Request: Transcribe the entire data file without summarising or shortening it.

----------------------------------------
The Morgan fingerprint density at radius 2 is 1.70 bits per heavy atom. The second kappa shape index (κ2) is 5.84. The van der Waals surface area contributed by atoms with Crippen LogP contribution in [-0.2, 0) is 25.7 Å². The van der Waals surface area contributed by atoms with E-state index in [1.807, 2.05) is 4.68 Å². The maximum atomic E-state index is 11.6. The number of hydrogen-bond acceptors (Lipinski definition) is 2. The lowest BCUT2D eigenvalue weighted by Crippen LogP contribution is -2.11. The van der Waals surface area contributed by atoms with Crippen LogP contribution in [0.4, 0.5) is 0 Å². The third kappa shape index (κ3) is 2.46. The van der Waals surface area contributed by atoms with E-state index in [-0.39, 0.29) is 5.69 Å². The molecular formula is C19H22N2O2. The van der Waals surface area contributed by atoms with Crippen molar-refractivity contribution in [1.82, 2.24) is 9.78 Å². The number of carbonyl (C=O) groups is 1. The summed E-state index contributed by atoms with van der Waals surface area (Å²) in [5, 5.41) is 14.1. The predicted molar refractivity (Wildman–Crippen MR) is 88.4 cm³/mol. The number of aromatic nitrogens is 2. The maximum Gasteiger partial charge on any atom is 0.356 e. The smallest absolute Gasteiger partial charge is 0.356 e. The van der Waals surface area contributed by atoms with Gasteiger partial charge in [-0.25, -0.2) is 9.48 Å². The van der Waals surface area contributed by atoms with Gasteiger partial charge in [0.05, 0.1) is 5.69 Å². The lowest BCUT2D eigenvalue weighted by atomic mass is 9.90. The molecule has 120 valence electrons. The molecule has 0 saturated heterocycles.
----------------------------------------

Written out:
The Morgan fingerprint density at radius 2 is 1.70 bits per heavy atom. The second kappa shape index (κ2) is 5.84. The van der Waals surface area contributed by atoms with Crippen LogP contribution in [-0.2, 0) is 25.7 Å². The van der Waals surface area contributed by atoms with E-state index in [1.807, 2.05) is 4.68 Å². The maximum atomic E-state index is 11.6. The number of hydrogen-bond acceptors (Lipinski definition) is 2. The lowest BCUT2D eigenvalue weighted by Crippen LogP contribution is -2.11. The van der Waals surface area contributed by atoms with Crippen LogP contribution in [0.4, 0.5) is 0 Å². The third kappa shape index (κ3) is 2.46. The van der Waals surface area contributed by atoms with E-state index in [-0.39, 0.29) is 5.69 Å². The molecular formula is C19H22N2O2. The van der Waals surface area contributed by atoms with Crippen molar-refractivity contribution in [1.82, 2.24) is 9.78 Å². The number of carbonyl (C=O) groups is 1. The summed E-state index contributed by atoms with van der Waals surface area (Å²) in [5, 5.41) is 14.1. The predicted molar refractivity (Wildman–Crippen MR) is 88.4 cm³/mol. The number of aromatic nitrogens is 2. The maximum Gasteiger partial charge on any atom is 0.356 e. The smallest absolute Gasteiger partial charge is 0.356 e. The van der Waals surface area contributed by atoms with Gasteiger partial charge in [-0.25, -0.2) is 9.48 Å². The van der Waals surface area contributed by atoms with Gasteiger partial charge in [0.05, 0.1) is 5.69 Å². The lowest BCUT2D eigenvalue weighted by atomic mass is 9.90. The molecule has 120 valence electrons. The molecule has 0 saturated heterocycles.